Lenders back push from hotels to access crisis-era program
Lenders have joined a lobbying push to expand a crisis-era program to provide more financing for struggling hotels as new data issued Wednesday showed the increasing toll that the novel coronavirus is taking on the hospitality industry.
The hotel industry’s main trade group, the American Hotel & Lodging Association, and some finance groups, including the Mortgage Bankers Association and the CRE Finance Council, wrote a letter to federal regulators on Tuesday asking that the Term Asset-Backed Securities Loan Facility be broadened to provide financing to commercial mortgage-backed securities.
Loans to hoteliers that cover their operations and renovations are often bundled into CMBS. Lending is already drying up for hoteliers, but when regulators said on Monday they were reopening TALF to help fund certain types of debt for small businesses and consumers, CMBS assets were left out.
“We’ve had several positive conversations with members of Congress who have expressed interest in advocating liquidity to commercial real estate,” Justin Ailes, managing director, government relations for the CRE Finance Council said Wednesday about the push to expand TALF.
The hotel group and other trade associations said in the March 24 letter that the decision to exclude CMBS from the program “caused significant harm to that market” and that “a significant contraction in available liquidity” was threatening the economy.
“Many small and medium-sized hoteliers will be unable to meet their CMBS debt service requirements during the COVID-19 crisis,” an AHLA spokesman said in an email. “This will lead to mass foreclosures and will snowball into mass-disruption and a lack of liquidity in the asset-backed securities marketplace.”
The Senate was poised to vote as early as Wednesday on a $2 trillion stimulus package to provide assistance to businesses and consumers, but it is unclear how much more will be needed to keep hotels from mass closures and if the legislation would expand TALF to finance CMBS debt.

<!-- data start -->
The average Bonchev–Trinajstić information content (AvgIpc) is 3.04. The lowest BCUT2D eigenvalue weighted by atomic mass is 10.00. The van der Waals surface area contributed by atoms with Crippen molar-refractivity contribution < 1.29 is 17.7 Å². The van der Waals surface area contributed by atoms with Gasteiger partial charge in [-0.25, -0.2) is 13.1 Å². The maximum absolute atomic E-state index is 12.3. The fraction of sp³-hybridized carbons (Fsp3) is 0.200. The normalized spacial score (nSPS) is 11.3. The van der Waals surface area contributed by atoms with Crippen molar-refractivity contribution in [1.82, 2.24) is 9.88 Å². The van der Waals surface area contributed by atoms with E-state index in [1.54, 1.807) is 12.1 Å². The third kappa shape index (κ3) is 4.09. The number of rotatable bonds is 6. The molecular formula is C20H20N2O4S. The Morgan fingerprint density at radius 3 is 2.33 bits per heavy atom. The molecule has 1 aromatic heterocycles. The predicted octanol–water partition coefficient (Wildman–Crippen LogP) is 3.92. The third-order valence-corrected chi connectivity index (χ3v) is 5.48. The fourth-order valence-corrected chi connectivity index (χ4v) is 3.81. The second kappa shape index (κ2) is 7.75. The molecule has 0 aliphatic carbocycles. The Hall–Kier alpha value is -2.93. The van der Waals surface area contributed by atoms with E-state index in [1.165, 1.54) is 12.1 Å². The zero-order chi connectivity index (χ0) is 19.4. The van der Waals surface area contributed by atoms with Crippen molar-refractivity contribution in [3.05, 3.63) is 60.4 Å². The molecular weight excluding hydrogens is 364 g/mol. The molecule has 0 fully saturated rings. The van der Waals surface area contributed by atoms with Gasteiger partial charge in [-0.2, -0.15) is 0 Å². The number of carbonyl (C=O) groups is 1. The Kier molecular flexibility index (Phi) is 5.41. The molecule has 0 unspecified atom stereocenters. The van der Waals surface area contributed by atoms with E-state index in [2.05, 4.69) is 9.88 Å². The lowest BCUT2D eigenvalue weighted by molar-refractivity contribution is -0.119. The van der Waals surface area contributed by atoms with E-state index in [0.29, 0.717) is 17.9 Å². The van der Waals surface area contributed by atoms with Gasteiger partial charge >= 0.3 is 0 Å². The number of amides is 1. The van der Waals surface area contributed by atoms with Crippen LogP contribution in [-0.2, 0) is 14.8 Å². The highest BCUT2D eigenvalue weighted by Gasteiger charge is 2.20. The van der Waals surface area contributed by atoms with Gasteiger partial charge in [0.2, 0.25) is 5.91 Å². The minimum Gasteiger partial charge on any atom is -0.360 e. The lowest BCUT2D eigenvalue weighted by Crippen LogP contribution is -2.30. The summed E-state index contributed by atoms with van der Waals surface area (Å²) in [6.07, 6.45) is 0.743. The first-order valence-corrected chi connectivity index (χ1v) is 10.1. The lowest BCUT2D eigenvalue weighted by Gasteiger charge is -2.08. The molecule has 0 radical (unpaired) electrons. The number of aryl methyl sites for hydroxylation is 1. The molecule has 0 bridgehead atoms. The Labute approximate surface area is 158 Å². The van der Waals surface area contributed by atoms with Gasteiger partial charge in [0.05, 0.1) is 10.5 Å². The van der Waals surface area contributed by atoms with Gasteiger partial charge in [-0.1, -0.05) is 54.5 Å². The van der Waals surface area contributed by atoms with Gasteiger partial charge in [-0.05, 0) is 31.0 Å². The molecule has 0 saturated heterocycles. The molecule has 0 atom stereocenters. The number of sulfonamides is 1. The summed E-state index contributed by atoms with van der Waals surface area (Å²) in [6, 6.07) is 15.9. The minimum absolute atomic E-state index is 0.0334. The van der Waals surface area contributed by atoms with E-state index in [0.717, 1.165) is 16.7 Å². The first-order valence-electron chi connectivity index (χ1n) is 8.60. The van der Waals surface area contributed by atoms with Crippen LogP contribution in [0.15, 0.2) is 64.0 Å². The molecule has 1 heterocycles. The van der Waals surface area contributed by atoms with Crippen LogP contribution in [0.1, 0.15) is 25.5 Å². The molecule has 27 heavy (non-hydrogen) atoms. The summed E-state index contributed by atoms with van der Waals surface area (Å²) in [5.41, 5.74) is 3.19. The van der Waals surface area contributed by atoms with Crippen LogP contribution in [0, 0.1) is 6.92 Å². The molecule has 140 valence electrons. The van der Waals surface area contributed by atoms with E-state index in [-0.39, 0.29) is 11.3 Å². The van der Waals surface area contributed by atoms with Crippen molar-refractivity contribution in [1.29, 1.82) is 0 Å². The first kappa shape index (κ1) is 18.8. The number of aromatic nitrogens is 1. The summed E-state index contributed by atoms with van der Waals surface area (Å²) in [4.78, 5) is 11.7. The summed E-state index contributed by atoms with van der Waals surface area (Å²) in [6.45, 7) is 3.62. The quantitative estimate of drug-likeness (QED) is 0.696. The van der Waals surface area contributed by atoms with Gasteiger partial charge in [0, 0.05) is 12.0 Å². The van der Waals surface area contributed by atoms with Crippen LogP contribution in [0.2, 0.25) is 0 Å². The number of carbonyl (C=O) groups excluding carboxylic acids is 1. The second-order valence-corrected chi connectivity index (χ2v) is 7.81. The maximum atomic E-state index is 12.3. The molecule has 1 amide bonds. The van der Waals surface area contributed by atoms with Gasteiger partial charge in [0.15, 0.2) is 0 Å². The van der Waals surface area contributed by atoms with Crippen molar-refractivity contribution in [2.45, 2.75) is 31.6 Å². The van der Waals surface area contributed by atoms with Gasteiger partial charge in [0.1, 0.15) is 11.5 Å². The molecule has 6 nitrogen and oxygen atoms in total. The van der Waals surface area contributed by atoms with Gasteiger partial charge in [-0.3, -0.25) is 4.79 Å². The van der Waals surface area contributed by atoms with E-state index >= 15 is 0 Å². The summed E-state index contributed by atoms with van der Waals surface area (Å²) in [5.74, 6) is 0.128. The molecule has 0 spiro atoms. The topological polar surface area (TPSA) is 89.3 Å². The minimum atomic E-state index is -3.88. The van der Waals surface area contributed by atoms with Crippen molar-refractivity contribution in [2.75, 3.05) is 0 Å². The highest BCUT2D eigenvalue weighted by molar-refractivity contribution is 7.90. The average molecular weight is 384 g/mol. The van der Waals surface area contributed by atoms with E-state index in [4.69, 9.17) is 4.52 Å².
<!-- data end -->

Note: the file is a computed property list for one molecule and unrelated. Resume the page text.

Meanwhile, hotels saw an “unprecedented” drop in revenues and occupancy for the week ending March 21 as travel and the broader economy shut down to slow the spread of the new coronavirus, according to a report released Wednesday by data firm STR.
Revenue per available room, a key metric watched by the hospitality industry, fell to an average of $28.32, down 69.5% from the same week one year ago, STR said. The average occupancy of 30.3% is down 56.4% year over year.
Jan Freitag, STR’s senior vice president of lodging insights, said the decline is worse than the aftermath of the 9/11 terrorism attacks and the financial crisis of 2008 as seven in 10 rooms are now empty.
“That average is staggering on its own, but it’s tougher to process when you consider that occupancy will likely fall further,” Freitag said in a release Wednesday.
The outlook for hotels is even more dire when looking at blocks of rooms booked 10 at a time or more — a key statistic to gauge demand from conferences or other events that have been canceled en masse amid the outbreak.
Freitag said in the release that this “group occupancy” was down to 1% on average and that revenue per available room in this category had declined 96.6% year over year.
“The industry is no doubt facing a situation that will take a concerted effort by brands, owners and the government to overcome,” Freitag said.